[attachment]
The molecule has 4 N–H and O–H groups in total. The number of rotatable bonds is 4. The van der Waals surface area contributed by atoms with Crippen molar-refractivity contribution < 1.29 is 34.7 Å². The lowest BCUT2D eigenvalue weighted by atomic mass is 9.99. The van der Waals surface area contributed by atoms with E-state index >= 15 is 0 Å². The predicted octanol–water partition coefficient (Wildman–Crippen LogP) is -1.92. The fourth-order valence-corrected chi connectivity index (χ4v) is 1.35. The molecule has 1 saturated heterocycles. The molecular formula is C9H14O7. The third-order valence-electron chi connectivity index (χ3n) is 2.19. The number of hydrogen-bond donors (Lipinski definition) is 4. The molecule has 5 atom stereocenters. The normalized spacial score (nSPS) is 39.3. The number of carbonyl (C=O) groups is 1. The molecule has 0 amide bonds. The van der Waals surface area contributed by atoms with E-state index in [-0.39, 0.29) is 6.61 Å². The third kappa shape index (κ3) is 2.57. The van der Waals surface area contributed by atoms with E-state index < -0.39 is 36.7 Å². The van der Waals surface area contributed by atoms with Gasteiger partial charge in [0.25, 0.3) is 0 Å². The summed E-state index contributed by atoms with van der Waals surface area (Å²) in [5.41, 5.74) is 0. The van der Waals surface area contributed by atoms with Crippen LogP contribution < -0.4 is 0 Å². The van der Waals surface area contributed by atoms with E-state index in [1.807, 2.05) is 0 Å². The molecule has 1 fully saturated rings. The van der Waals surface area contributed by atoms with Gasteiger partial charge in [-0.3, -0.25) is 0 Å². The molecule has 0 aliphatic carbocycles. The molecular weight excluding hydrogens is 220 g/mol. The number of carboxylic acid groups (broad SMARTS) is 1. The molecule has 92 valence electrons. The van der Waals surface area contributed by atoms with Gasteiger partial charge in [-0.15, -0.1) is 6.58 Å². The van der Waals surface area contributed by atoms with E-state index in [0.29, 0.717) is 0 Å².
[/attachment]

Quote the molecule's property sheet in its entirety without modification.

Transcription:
The molecule has 4 N–H and O–H groups in total. The number of rotatable bonds is 4. The van der Waals surface area contributed by atoms with Crippen molar-refractivity contribution < 1.29 is 34.7 Å². The lowest BCUT2D eigenvalue weighted by atomic mass is 9.99. The van der Waals surface area contributed by atoms with E-state index >= 15 is 0 Å². The predicted octanol–water partition coefficient (Wildman–Crippen LogP) is -1.92. The fourth-order valence-corrected chi connectivity index (χ4v) is 1.35. The molecule has 1 saturated heterocycles. The molecular formula is C9H14O7. The third-order valence-electron chi connectivity index (χ3n) is 2.19. The number of hydrogen-bond donors (Lipinski definition) is 4. The molecule has 5 atom stereocenters. The normalized spacial score (nSPS) is 39.3. The number of carbonyl (C=O) groups is 1. The molecule has 0 amide bonds. The van der Waals surface area contributed by atoms with E-state index in [-0.39, 0.29) is 6.61 Å². The third kappa shape index (κ3) is 2.57. The van der Waals surface area contributed by atoms with E-state index < -0.39 is 36.7 Å². The van der Waals surface area contributed by atoms with Gasteiger partial charge in [0.25, 0.3) is 0 Å². The summed E-state index contributed by atoms with van der Waals surface area (Å²) in [5.41, 5.74) is 0. The van der Waals surface area contributed by atoms with Crippen LogP contribution < -0.4 is 0 Å². The van der Waals surface area contributed by atoms with E-state index in [1.807, 2.05) is 0 Å². The molecule has 1 fully saturated rings. The van der Waals surface area contributed by atoms with Gasteiger partial charge in [-0.3, -0.25) is 0 Å². The molecule has 0 aliphatic carbocycles. The molecular weight excluding hydrogens is 220 g/mol. The number of carboxylic acid groups (broad SMARTS) is 1. The molecule has 92 valence electrons. The van der Waals surface area contributed by atoms with Gasteiger partial charge in [-0.15, -0.1) is 6.58 Å². The van der Waals surface area contributed by atoms with E-state index in [0.29, 0.717) is 0 Å².